Deep-water roundnose grenadier caught by Norwegian angler: A deep-sea fish known as a roundnose grenadier has been caught by a 19-year-old angler from Norway. Oscar Lundahl was targeting halibut off the coast of Andøya in northern Norway in water reportedly over 700 metres deep when the “dinosaur-like” fish was hooked. It took half an hour to reel the fish in, and the pressure changes meant that the fish was dead by the time it came to the surface. Lundahl, however, did not waste the fish and took it home and cooked it, describing it as being a “bit like cod but tastier.” The fish is referred to as a ratfish in the Daily Mail article, who also erroneously use an image of a rabbit fish (as of September 2019) to illustrate the fish in its natural habitat. Click here to read more and see photos of the fish.
Controversy as shark paraded through Plymouth Seafood Festival: A dead blue shark has been paraded through the streets of Plymouth as part of the city’s seafood festival, sparking online outrage over the treatment of the creature. Photographs shared on the official Visit Plymouth Instagram account showing two men holding up the shark and carrying it through a crowd of onlookers at Plymouth Seafood Festival. Visit Plymouth said that they had given over control of their Instagram to the owners of a local restaurant for the duration of the seafood festival, and the restaurant’s owners were responsible for sharing the image. The shark had reportedly been caught as bycatch by a commercial fishing vessel and was already dead when it was recovered from the nets. The scene came about as it was decided that rather than throw the shark back into the sea dead or use it as lobster or crab pot bait, it would be taken to the seafood festival and cooked by the restaurant’s owner. Despite this explanation there was outrage across social media over the way a slow-growing and vulnerable species was treated. It was also pointed out that the treatment of the shark was at odds with the celebrations which were taking place to mark Plymouth Sound being designated as a National Marine Park. Blue sharks are listed as Near Threatened on a global basis by the International Union for the Conservation of Nature, although there are no rules or regulations governing the capture of blue sharks in UK waters and no suggestion that anyone involved in this incident has been involved in any wrongdoing. The Daily Mirror reported that the organisers of the Plymouth Seafood Festival said that they were “surprised and disappointed” by the treatment of the shark, and Visit Plymouth said that there were reviewing their social media policy following the incident. Read more on the Daily Mirror website by clicking here.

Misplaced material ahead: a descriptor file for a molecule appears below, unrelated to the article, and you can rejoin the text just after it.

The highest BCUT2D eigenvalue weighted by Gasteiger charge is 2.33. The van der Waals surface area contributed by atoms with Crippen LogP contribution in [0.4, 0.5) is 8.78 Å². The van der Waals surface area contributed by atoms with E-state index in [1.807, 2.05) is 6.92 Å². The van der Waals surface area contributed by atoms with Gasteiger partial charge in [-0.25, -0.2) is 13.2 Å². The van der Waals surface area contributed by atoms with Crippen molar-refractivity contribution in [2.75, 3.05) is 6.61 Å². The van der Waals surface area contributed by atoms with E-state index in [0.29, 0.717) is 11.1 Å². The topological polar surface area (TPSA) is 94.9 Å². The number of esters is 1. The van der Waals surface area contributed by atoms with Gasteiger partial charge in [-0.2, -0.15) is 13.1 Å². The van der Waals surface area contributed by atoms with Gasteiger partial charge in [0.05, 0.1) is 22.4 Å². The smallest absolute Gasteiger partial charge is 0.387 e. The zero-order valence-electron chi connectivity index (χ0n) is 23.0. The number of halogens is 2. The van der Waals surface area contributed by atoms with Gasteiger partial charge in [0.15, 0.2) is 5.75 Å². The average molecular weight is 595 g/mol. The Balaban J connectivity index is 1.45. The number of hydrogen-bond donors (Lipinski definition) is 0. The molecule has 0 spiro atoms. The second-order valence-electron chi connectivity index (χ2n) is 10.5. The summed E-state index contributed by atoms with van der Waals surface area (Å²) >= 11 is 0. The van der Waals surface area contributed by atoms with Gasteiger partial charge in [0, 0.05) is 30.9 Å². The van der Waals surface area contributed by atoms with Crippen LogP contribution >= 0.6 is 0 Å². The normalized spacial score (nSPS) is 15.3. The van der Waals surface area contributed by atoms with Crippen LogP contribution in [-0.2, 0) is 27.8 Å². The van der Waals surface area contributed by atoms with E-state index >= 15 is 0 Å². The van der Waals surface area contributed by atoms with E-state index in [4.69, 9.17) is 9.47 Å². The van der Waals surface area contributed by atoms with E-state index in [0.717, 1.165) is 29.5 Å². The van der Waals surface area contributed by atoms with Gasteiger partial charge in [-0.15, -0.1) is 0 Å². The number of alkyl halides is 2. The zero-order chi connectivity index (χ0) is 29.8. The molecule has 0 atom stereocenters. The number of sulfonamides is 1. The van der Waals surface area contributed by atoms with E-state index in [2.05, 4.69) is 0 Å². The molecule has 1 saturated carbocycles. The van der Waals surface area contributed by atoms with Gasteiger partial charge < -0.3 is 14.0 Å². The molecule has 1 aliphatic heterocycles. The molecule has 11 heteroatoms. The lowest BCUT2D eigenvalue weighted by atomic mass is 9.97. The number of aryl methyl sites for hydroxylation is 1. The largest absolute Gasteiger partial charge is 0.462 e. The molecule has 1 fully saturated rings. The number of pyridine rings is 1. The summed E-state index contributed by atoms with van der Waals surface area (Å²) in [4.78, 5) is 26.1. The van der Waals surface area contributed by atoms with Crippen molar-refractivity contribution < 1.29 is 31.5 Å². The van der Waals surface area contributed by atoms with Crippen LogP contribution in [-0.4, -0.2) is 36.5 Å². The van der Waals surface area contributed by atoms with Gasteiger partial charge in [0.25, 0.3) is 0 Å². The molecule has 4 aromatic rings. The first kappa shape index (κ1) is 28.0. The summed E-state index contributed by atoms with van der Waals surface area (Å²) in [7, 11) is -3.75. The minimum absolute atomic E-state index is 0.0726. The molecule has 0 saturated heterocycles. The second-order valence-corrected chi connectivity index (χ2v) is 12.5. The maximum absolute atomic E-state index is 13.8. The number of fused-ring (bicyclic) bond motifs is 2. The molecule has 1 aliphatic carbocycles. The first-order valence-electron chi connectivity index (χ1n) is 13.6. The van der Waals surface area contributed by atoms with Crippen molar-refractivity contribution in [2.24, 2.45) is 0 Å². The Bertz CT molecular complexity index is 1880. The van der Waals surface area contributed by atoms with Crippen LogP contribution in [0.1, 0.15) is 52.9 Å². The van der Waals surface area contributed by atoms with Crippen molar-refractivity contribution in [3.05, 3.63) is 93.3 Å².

EU fishermen face consequences for fishing in UK water after Brexit: While the government has been warned that the Royal Navy and other enforcement agencies lack sufficient assets to protect British territorial waters after the UK has left the EU a fisheries chief warned that those found illegally fishing in UK waters will still face severe consequences. Barrie Deas, the CEO of the National Federation of Fishermen’s Organisations, has told the Express.co.uk that there would still be a fishing agreement between the EU and the UK. While EU and EEA vessels could ignore this agreement and fish illegally in UK waters, and the UK authorities would only be able to physically stop a small number of them, they would all be breaking the EU’s own rules on IUU (illegal, unregulated and unreported fishing). This would seriously jeopardise the vessels ability to legally fish in UK waters in the future, and may also lead to further issues when they try to fish elsewhere in the EU. Mr Deas stressed that physically stopping boats from fishing in UK waters was only once aspect of the issue, and that the legal ramifications from vessels breaking and ignoring rules would also be a major way in which the UK could protect its own fishing grounds after Brexit. Read more on the Express website by clicking here.